According to a recent US-based study carried out on 70,900 non-smoking men and women by the American Cancer Society, non-smoking adults are more exposed to severe lung diseases if their parents were smokers. The scientists stressed that childhood passive smoking adds “seven deaths to every 100,000 non-smoking adults dying annually.”
However non-smoking adults who passive smoked during their childhood are not only at risk of developing lung-related diseases, such as chronic obstructive lung disease (42%) but also of dying from ischemic heart disease (27%) and stroke (23%).
Published in the American Journal of Preventive Medicine, this new study was conducted on more than 70,000 non-smoking adults who were asked about the exposure to cigarette smoke during their childhoods.
“This latest study adds to the compelling case to take the smoke outside to protect children from harm. The best way to do this is for parents to quit,” said Hazel Cheeseman from the Action on Smoking and Health group.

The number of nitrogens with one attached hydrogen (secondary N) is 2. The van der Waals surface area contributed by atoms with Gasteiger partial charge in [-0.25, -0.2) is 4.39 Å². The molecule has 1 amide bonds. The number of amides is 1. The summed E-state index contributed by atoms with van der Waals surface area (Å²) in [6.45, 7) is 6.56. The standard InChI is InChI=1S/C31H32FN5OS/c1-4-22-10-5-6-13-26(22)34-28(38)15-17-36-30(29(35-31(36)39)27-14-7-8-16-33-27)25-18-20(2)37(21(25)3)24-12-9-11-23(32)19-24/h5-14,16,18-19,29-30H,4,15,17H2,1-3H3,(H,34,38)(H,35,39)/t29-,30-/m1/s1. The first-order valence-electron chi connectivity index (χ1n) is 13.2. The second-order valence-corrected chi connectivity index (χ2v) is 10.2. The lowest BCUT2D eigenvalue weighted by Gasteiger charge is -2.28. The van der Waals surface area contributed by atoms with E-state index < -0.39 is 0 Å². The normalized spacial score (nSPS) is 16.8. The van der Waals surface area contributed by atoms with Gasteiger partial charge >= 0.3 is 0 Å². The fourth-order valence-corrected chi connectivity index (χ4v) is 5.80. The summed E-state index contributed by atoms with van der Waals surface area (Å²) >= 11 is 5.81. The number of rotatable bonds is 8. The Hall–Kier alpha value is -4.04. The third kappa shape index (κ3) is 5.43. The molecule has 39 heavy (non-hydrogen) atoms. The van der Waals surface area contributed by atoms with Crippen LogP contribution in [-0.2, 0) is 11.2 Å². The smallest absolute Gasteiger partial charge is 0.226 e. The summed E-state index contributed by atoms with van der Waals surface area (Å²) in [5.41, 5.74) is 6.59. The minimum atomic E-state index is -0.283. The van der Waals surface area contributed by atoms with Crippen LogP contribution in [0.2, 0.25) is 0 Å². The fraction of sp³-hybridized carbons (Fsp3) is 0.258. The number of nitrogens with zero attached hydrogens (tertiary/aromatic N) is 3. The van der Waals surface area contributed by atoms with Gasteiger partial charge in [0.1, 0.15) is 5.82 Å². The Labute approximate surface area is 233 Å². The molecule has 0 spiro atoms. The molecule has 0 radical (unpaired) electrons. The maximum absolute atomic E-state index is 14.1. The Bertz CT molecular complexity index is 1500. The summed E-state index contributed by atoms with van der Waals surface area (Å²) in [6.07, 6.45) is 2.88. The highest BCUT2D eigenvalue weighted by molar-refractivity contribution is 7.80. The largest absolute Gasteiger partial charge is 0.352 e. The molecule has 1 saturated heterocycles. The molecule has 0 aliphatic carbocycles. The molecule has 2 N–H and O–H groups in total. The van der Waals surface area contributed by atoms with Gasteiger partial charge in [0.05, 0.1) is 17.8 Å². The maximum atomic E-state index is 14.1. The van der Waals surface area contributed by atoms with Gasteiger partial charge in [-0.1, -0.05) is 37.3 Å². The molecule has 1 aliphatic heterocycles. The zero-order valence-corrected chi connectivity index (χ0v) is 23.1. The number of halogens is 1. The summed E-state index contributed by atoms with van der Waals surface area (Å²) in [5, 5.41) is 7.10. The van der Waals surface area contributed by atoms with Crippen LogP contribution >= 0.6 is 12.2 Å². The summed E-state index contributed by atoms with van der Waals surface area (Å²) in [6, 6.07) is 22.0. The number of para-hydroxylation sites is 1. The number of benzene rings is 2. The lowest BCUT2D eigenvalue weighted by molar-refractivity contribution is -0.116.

Passive smoking in childhood increase risks of adulthood diseases
“Passive smoking has a lasting impact well beyond childhood. We need to make sure that everyone, especially parents of young children and pregnant women who smoke get the help they need to quit,” Dr. Nick Hopkinson, medical adviser to the British Lung Foundation.
Already proved by various previous studies, smokers’ children are more exposed to asthma and other respiratory impairments, but what the new American Cancer Society’s new research revealed is that children who were passive smoking during their childhood are also more exposed to adulthood diseases, such as lung-related diseases and cardiovascular conditions, as well.
“This is the first study to identify an association between childhood exposure to second-hand smoke and death from chronic obstructive lung disease in middle age and beyond. Our findings provide further evidence for reducing second-hand smoke exposure throughout life,” explained Dr. Ryan Diver, one of the study’s authors.